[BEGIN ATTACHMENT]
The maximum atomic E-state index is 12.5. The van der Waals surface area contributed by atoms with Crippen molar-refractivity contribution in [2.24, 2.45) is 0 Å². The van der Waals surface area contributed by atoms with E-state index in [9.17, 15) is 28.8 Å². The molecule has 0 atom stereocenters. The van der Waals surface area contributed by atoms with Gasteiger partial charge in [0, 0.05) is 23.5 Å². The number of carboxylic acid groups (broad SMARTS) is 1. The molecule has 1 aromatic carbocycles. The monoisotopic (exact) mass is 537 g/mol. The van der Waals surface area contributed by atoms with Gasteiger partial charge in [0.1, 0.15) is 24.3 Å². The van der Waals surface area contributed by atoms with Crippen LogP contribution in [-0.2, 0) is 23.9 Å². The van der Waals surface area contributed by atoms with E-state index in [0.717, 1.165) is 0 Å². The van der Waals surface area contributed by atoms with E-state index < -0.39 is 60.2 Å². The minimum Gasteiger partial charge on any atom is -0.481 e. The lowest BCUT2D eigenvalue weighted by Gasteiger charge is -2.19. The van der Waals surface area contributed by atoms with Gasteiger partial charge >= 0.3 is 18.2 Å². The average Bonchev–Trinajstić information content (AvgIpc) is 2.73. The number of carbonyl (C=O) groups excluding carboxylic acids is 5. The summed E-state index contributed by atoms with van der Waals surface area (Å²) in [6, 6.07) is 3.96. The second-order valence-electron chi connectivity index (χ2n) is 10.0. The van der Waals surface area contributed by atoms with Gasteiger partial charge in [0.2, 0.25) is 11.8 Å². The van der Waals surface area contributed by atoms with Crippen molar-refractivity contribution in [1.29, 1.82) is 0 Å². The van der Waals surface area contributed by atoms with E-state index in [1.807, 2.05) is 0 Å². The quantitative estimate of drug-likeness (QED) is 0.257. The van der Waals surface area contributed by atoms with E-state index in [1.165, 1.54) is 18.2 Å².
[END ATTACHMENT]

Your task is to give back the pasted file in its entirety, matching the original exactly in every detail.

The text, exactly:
The maximum atomic E-state index is 12.5. The van der Waals surface area contributed by atoms with Crippen molar-refractivity contribution in [2.24, 2.45) is 0 Å². The van der Waals surface area contributed by atoms with E-state index in [9.17, 15) is 28.8 Å². The molecule has 0 atom stereocenters. The van der Waals surface area contributed by atoms with Gasteiger partial charge in [0, 0.05) is 23.5 Å². The number of carboxylic acid groups (broad SMARTS) is 1. The molecule has 1 aromatic carbocycles. The monoisotopic (exact) mass is 537 g/mol. The van der Waals surface area contributed by atoms with Gasteiger partial charge in [0.1, 0.15) is 24.3 Å². The van der Waals surface area contributed by atoms with Crippen LogP contribution in [-0.2, 0) is 23.9 Å². The van der Waals surface area contributed by atoms with E-state index in [0.717, 1.165) is 0 Å². The van der Waals surface area contributed by atoms with E-state index < -0.39 is 60.2 Å². The minimum Gasteiger partial charge on any atom is -0.481 e. The lowest BCUT2D eigenvalue weighted by Gasteiger charge is -2.19. The van der Waals surface area contributed by atoms with Gasteiger partial charge >= 0.3 is 18.2 Å². The average Bonchev–Trinajstić information content (AvgIpc) is 2.73. The number of carbonyl (C=O) groups excluding carboxylic acids is 5. The summed E-state index contributed by atoms with van der Waals surface area (Å²) in [6, 6.07) is 3.96. The second-order valence-electron chi connectivity index (χ2n) is 10.0. The van der Waals surface area contributed by atoms with Gasteiger partial charge in [0.2, 0.25) is 11.8 Å². The van der Waals surface area contributed by atoms with Crippen molar-refractivity contribution in [1.29, 1.82) is 0 Å². The van der Waals surface area contributed by atoms with E-state index in [1.807, 2.05) is 0 Å². The quantitative estimate of drug-likeness (QED) is 0.257. The van der Waals surface area contributed by atoms with E-state index in [1.165, 1.54) is 18.2 Å².